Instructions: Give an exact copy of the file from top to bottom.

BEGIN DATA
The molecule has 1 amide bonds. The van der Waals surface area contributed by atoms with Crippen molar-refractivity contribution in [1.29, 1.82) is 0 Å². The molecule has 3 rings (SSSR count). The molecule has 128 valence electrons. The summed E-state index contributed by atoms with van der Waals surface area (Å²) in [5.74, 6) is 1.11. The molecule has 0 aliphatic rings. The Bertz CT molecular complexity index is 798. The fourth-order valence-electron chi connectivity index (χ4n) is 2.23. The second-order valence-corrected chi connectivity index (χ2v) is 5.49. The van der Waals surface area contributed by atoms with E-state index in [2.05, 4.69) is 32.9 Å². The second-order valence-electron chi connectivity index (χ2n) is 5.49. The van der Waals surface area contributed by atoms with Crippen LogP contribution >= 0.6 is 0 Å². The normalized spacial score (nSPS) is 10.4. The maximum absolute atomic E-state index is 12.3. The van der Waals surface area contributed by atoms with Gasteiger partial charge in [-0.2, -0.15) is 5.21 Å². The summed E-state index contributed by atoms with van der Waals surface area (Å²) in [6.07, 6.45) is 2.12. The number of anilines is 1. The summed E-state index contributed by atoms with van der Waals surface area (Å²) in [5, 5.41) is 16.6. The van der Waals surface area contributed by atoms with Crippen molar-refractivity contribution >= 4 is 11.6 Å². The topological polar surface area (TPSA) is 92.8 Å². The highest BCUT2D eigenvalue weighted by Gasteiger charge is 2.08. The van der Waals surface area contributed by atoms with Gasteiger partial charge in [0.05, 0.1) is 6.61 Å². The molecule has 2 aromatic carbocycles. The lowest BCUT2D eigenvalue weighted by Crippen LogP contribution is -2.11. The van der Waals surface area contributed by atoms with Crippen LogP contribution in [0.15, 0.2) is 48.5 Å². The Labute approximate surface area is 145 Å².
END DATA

The molecule has 1 amide bonds. The van der Waals surface area contributed by atoms with Crippen molar-refractivity contribution in [1.29, 1.82) is 0 Å². The molecule has 3 rings (SSSR count). The molecule has 128 valence electrons. The summed E-state index contributed by atoms with van der Waals surface area (Å²) in [5.74, 6) is 1.11. The molecule has 0 aliphatic rings. The Bertz CT molecular complexity index is 798. The fourth-order valence-electron chi connectivity index (χ4n) is 2.23. The second-order valence-corrected chi connectivity index (χ2v) is 5.49. The van der Waals surface area contributed by atoms with E-state index in [2.05, 4.69) is 32.9 Å². The second-order valence-electron chi connectivity index (χ2n) is 5.49. The van der Waals surface area contributed by atoms with Crippen LogP contribution >= 0.6 is 0 Å². The normalized spacial score (nSPS) is 10.4. The maximum absolute atomic E-state index is 12.3. The van der Waals surface area contributed by atoms with Gasteiger partial charge in [-0.2, -0.15) is 5.21 Å². The summed E-state index contributed by atoms with van der Waals surface area (Å²) in [6.07, 6.45) is 2.12. The number of anilines is 1. The summed E-state index contributed by atoms with van der Waals surface area (Å²) in [5, 5.41) is 16.6. The van der Waals surface area contributed by atoms with Crippen molar-refractivity contribution >= 4 is 11.6 Å². The topological polar surface area (TPSA) is 92.8 Å². The highest BCUT2D eigenvalue weighted by Gasteiger charge is 2.08. The van der Waals surface area contributed by atoms with Gasteiger partial charge in [0.05, 0.1) is 6.61 Å². The molecule has 2 aromatic carbocycles. The lowest BCUT2D eigenvalue weighted by Crippen LogP contribution is -2.11. The van der Waals surface area contributed by atoms with Crippen LogP contribution in [0.15, 0.2) is 48.5 Å². The Labute approximate surface area is 145 Å².